Partial score reporting adds to SAT anxiety

The bane of many a college-bound high school student’s existence can be summed up in three letters: SAT.

Despite fervent assurances from guidance counselors and admissions officers that SAT scores are not the most important facet of a college application package, students still stress and study like crazy anticipating the day they fire up those No. 2 pencils. Now, as even “safety net” state universities tighten their enrollment numbers to cope with shrinking budgets, the pressure for students to perform well on the SAT is stronger than ever.

To alleviate test-related tension, the College Board — the organization that oversees the SAT — created Score Choice, a reporting system available this March that allows students to disclose only their best scores when applying to college.

While the College Board’s attempt to ameliorate students’ anxiety about SAT performance is noble, Score Choice is not an effective means to do so. In fact, it does just the opposite.

The current SAT reporting policy requires full disclosure of results from all SAT test attempts, in part to discourage students from taking the test numerous times. Many institutions, including Yale, Stanford, Cornell and the University of Pennsylvania, are openly criticizing the new system and announcing that they will not accept partial SAT reports from applicants.

Other schools, including USF, Harvard, MIT and the University of Chicago, are accepting Score Choice. Harvard Dean of Admissions William Fitzsimmons even endorsed the system in the NewYork Times.

“In some respect, Score Choice will help defuse some of the pressure and give students a sense that not everything is riding on the tests, which really is the case,” Fitzsimmons said.

What Fitzsimmons fails to realize is that encouraging students to report only their highest scores to college admissions offices implies that a sub-par score could bar them from entrance to college, thus reinforcing the very notion Score Choice is designed to negate.

By underscoring the idea that SATs make or break a student’s chance of acceptance, Score Choice puts added stress on students to retake the test repeatedly until an optimal score is achieved. Since all SAT attempts are ordinarily included in admissions packages, students shy away from frequent retests. However, Score Choice impels students to expend more energy by re-testing innumerable times — and taking the test earlier — without full disclosure.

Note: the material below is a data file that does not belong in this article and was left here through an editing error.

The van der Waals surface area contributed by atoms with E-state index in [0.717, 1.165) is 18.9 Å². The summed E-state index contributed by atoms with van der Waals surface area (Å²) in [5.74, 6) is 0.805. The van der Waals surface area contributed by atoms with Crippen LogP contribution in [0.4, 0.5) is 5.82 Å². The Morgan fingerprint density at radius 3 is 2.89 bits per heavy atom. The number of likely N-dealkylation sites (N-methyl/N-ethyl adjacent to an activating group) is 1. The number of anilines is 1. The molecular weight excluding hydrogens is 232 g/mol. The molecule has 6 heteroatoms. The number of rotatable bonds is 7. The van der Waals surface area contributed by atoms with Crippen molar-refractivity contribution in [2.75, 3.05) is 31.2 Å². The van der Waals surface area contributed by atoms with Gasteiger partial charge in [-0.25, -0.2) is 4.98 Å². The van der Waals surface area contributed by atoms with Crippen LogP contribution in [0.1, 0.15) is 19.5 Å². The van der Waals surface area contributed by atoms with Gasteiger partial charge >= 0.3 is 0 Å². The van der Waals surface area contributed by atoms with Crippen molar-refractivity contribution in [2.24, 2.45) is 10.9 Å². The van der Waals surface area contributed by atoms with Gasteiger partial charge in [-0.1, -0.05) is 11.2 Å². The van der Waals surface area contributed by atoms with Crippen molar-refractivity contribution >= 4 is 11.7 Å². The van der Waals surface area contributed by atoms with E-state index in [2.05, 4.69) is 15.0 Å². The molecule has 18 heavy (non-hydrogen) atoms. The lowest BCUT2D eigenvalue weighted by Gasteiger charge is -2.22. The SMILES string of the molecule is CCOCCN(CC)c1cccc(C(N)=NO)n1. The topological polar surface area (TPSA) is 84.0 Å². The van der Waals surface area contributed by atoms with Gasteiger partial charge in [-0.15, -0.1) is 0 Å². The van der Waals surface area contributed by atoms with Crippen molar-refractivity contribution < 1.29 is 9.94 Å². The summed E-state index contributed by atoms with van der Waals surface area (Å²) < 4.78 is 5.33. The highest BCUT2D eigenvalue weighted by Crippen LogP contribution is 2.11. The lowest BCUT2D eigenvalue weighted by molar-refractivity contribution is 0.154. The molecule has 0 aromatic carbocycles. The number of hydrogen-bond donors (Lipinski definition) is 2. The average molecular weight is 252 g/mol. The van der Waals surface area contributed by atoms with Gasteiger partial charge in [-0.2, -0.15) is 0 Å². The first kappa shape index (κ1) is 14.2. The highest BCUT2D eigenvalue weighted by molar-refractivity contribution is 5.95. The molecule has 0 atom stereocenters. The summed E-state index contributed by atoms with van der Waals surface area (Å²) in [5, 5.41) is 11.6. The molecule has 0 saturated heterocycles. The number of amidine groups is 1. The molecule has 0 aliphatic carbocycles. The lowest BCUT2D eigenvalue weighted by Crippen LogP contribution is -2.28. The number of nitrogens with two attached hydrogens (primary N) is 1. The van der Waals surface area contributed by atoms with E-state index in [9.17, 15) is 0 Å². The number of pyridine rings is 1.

Students who use Score Choice will also no longer have the option of reporting composite scores, or the best overall score from each section of the SAT from all test attempts — putting more pressure on students to perform well in one sitting and increasing the likelihood of multiple retakes.

Perhaps most damaging to the College Board is that Score Choice fuels the already controversial assertion that the SAT favors wealthier students. Without having to worry about full score disclosure, wealthy college-bound students — who can already afford expensive test prep classes and study materials  — can now pay to take the test many times without worry.

Meanwhile, lower-income students without the money for multiple SAT tests are forced to try to overcome the privilege gap. In this regard, Score Choice makes money paramount in students’ SAT success.

No matter how sincere the College Board may be in its hopes to decrease the pressure and stress surrounding the SAT, the Score Choice system is rife with negative implications and fundamental inconsistencies.

To genuinely de-emphasize SAT performance, there must be another rubric by which to judge college applicants. If the College Board’s aim is to relieve college applicants’ SAT anxiety, the organization should cooperate with universities to devise new, more well-rounded means of measuring students’ academic and intellectual abilities, or at least rework the SAT to be uniform and accessible. Simply encouraging students to take the test repeatedly and conceal their lower scores is not enough.

Renee Sessions is a senior double majoring in journalism and creative writing.